W hen Laos won its bid to host last month’s South-East Asian Games, China offered to help the tiny nation by building a gleaming new venue on the outskirts of the capital Vientiane. The facility included a “natatorium” for swimming and a stadium for soccer. But for the Laotian government, such generosity would not come cheaply.
China’s Suzhou Industrial Park Overseas Investment Co was promised a 50-year lease on 1,600 hectares of land on the outskirts of the capital in return for building the venue. But an exceptional public backlash, fuelled by news that the Chinese intended to bring in 3,000 labourers to do the job, forced the government to cut the size of the concession to 200 hectares and promise to find extra land elsewhere to compensate for the loss.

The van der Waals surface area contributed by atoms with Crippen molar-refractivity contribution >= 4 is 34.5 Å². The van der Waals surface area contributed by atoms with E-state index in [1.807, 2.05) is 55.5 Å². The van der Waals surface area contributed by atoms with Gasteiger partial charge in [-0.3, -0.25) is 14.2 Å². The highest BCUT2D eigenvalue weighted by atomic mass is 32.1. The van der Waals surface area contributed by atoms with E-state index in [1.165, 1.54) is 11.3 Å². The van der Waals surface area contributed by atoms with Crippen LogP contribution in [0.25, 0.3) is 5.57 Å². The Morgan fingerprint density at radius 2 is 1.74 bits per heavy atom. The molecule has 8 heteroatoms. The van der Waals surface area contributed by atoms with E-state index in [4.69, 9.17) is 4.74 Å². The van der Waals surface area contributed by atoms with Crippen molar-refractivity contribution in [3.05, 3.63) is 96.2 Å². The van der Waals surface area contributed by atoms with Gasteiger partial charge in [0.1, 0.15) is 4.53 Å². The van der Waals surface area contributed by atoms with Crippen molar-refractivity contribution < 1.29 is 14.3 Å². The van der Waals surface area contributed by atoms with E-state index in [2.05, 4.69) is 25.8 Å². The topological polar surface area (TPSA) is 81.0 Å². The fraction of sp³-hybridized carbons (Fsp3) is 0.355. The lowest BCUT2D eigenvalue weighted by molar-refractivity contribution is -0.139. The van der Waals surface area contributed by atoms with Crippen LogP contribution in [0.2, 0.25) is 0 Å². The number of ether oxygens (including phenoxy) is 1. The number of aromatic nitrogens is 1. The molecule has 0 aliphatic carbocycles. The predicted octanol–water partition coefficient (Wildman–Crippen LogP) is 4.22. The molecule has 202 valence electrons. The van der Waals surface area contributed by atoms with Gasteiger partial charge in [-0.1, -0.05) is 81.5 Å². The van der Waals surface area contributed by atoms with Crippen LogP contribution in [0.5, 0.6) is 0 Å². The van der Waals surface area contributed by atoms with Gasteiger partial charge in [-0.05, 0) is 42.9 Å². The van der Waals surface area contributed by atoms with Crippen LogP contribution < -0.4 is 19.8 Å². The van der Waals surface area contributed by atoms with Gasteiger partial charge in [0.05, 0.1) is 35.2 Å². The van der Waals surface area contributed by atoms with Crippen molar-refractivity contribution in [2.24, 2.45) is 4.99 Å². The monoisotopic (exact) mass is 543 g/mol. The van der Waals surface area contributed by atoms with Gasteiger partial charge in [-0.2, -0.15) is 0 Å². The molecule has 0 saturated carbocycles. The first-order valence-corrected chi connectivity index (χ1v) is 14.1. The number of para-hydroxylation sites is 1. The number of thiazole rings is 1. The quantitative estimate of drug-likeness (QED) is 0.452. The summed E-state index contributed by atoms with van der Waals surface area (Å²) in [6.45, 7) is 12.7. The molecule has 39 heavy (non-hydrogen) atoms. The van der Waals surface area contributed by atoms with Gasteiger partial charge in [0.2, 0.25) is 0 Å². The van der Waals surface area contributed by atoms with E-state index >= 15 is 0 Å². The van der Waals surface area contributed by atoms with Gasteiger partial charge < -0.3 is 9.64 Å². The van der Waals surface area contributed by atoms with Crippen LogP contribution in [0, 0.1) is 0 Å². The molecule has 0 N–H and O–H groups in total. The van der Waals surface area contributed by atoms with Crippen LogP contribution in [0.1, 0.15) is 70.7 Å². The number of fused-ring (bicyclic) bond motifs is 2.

The episode illustrates both the gravitational pull exerted by China’s economic and strategic might, drawing the nations of continental south-east Asia into a tighter orbit, and the counterveiling tensions that are becoming apparent as a result. Economic and diplomatic imperatives are starting to clash with nationalist fears of becoming – in many cases not for the first time – satellites of Beijing.